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President Obama granted an interview with CBS News in which he not only mischaracterized basic economic principles, but did so using his usual logical fallacies. After making these basic errors, he went on to question his opponent's ability even to think about the issues Mr. Obama had just shown himself unable to comprehend.
Before we break down the main quote line at a time, let's first put the whole discussion in context.
"Well, they invested - they invested," said Mr. Obama said. "So that's his premise. I think it is entirely appropriate to look at that record and see whether, in fact, his focus was creating jobs and he successfully did that. And when you look at the record, there are questions there that have to be asked."
The interviewer asked, "Like what?" Mr. Obama's response:
"When some people question why I would challenge his Bain record, the point I've made there in the past is, if you're a head of a large private equity firm or hedge fund, your job is to make money," Mr. Obama said. "It's not to create jobs. It's not even to create a successful business - it's to make sure that you're maximizing returns for your investor. Now that's appropriate. That's part of the American way. That's part of the system. But that doesn't necessarily make you qualified to think about the economy as a whole, because as president, my job is to think about the workers. My job is to think about communities, where jobs have been outsourced."
The density of bad logic and misstatement of fact is so dense here that we have to pick it apart line by line. So:
"When some people question why I would challenge his Bain record, the point I've made there in the past is,..."
Here President Obama uses one of his stock rhetorical devices: referring to his past statements as if repetition of a point increases its validity. It does not. Obama also incorrectly appeals to authority, his own.
"...if you're a head of a large private equity firm or hedge fund, your job is to make money," Mr. Obama said.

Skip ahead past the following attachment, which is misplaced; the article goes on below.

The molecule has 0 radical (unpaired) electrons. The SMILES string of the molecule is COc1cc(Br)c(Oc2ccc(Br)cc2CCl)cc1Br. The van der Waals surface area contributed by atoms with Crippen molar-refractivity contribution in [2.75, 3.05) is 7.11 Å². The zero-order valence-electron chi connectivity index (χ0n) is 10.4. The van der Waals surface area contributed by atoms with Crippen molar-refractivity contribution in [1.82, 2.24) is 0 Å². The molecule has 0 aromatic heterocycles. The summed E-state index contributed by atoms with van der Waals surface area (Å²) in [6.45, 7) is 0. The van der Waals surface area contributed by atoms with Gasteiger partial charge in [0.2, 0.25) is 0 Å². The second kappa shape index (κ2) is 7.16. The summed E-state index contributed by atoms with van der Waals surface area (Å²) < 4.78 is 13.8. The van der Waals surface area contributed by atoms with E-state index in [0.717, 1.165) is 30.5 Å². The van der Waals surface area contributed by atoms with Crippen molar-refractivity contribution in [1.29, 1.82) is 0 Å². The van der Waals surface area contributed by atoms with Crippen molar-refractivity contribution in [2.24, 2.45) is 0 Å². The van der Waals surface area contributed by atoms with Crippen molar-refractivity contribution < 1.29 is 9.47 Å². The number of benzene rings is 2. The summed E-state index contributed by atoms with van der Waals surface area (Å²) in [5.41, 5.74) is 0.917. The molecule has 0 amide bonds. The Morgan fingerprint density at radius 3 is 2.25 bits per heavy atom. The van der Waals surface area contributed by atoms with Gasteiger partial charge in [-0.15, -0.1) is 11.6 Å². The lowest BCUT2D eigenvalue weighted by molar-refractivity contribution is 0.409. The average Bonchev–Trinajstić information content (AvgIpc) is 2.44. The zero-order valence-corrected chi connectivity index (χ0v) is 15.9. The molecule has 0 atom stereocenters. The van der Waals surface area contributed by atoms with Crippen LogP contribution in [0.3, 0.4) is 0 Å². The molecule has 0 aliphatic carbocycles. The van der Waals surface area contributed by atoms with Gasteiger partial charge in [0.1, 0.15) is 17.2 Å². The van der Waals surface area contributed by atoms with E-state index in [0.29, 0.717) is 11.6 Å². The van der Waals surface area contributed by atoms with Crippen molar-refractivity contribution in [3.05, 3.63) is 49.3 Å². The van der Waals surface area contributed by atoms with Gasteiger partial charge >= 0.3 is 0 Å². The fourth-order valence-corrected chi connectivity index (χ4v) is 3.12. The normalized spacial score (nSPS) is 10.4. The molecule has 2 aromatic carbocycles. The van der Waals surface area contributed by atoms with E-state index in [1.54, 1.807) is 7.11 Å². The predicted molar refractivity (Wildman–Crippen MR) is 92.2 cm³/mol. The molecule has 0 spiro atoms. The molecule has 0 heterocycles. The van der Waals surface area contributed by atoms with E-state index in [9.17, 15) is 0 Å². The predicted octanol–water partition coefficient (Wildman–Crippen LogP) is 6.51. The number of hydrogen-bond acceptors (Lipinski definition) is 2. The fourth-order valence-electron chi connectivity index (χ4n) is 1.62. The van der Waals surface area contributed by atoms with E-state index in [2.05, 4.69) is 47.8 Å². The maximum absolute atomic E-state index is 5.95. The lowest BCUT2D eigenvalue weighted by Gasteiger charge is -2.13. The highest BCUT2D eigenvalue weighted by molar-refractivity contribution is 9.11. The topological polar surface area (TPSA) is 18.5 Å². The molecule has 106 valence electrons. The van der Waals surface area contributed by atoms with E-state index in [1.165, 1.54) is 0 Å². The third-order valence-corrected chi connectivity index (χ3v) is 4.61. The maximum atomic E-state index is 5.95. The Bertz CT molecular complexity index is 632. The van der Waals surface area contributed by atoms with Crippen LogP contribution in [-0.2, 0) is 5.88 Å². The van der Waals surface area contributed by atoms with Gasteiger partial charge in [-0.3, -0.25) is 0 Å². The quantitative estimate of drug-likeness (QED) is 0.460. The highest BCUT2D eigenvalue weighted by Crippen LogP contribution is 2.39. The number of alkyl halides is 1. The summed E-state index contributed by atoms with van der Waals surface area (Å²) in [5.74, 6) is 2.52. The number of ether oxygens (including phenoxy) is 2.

The job of any business owner is to make money. That is how the business owner knows that his products and services appeal to his customers. There is in fact no other way for the business owner to know that his customers are pleased. If they choose to spend their money with another firm, or not to spend it with his, he can only infer that his business is inferior in the only way that matters. In particular:
"It's not to create jobs."
That is both correct in the strictest sense and, ironically, fallacious by being half true. The reason it is correct is that a business designed simply to create jobs will lose customers to another business designed to pay attention to the price signals the customers send. A business designed to create jobs is by definition less efficient than one designed to make money.
The line is only half true, however, because only businesses that do turn a profit can create jobs, and usually have to create jobs to turn a profit. Jobs are created when management sees an opportunity for which they don't have sufficient labor. Whether the business is a sole proprietorship, a small-to-medium enterprise, or a giant multinational, the situation is the same: an opportunity exists to make a larger profit by hiring someone than can be had without them.
In short, businesses create jobs to turn a profit, they don't turn a profit to create jobs.
Mr. Obama would prefer reality to be different. He would prefer that businesses hire personnel, train them, supply them, house them, and expect at the end of that process for some means to pay them suddenly to appear. No matter how badly he wants that to be the case, it is not and can not be.
"It's not even to create a successful business - it's to make sure that you're maximizing returns for your investor."
Here Mr. Obama is incorrect in his premise. A successful business is exactly one that maximizes returns to its investors. But it must do so over the period of time in which those investors -- who are the owners of the business -- are most interested and in which the business, by its particular market niche, must be judged.
The implicit game Mr. Obama is playing is to charge business with wanting rapid returns to the exclusion of long-term viability. Investors want both short-term profit and long-term competitiveness. Most of the time, short-term profit and long-term business health complement one another. To the extent that they don't, business owners must balance the two competing priorities. Doing so isn't a simple matter, as businesses are often engaged in multiple projects of varying duration, and management must decide how to allocate labor and capital to successfully complete the projects.